Embarrassed by reports that the batteries in several of its Chevrolet Volts caught fire after crash tests, General Motors is fighting back by pointing out that there are more than 215,000 car fires annually in the U.S. involving vehicles fueled by gasoline.
GM is facing an increasingly serious nightmare in the wake of the fires at National Highway Traffic Safety Administration test facilities. While there have been no reports of fires involving Chevy Volt plug-in hybrids owned by the public there are clear signs of concern among potential buyers and several Volt dozen owners have reportedly taken GM up on its offer to buy the vehicles back.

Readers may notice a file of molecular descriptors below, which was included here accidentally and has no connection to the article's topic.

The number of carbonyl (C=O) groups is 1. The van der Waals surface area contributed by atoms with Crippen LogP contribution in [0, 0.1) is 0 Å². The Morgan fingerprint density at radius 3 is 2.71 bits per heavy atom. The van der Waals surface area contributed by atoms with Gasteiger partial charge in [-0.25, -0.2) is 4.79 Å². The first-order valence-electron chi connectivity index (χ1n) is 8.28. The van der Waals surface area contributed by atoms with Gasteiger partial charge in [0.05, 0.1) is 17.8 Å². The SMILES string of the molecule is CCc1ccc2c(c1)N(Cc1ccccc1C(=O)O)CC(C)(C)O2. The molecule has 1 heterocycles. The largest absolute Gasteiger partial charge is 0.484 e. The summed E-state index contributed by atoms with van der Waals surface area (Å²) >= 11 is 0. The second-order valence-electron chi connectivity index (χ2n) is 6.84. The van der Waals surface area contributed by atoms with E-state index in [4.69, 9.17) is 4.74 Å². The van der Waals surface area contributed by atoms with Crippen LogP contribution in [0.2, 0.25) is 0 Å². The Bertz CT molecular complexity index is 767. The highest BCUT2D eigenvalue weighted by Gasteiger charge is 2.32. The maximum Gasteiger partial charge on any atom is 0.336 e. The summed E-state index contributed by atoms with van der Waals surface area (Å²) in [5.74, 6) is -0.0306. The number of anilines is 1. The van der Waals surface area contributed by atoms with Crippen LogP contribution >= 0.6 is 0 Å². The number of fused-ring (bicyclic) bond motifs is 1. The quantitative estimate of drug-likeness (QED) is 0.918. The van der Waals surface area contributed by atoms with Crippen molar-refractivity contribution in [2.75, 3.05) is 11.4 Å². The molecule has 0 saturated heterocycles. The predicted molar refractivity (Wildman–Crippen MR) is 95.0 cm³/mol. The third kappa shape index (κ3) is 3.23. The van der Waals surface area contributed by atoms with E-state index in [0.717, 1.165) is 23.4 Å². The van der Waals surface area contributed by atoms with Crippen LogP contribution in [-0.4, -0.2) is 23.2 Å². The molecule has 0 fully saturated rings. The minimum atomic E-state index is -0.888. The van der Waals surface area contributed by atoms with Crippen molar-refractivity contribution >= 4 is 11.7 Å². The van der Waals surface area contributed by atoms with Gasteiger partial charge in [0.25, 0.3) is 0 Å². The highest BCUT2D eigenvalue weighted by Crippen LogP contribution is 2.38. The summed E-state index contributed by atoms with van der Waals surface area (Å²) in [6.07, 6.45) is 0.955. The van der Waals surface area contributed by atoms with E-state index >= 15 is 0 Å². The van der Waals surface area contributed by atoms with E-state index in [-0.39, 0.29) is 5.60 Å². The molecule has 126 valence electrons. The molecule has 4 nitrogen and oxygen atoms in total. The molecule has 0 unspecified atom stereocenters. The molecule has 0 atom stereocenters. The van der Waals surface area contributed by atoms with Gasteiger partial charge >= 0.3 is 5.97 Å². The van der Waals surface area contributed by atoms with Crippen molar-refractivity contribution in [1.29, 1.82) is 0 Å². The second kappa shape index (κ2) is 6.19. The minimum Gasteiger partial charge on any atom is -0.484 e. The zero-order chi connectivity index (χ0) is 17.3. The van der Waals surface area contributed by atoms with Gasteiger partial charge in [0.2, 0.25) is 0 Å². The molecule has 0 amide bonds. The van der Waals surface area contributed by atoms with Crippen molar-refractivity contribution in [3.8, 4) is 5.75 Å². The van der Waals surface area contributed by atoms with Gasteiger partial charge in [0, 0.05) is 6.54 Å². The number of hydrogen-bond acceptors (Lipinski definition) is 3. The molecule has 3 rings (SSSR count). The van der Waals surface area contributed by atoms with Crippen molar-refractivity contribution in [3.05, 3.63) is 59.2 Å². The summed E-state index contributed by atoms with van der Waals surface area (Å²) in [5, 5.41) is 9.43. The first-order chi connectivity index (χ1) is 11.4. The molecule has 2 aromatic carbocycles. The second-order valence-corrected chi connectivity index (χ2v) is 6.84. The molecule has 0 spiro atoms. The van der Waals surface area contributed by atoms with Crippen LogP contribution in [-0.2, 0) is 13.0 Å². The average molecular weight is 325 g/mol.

Meanwhile, Congress plans to investigate the issue, House Republicans questioning whether GM and the Obama administration are covering up more serious problems with the Volt.
But GM is fighting back, pointing out that cars fueled with gasoline are also routinely involved in fires. And the automaker has pointed out that after crash testing NHTSA routinely empties vehicle gas tanks. It did so on the Volt but failed to also discharge the plug-in’s batteries as required by the maker’s post-crash protocol.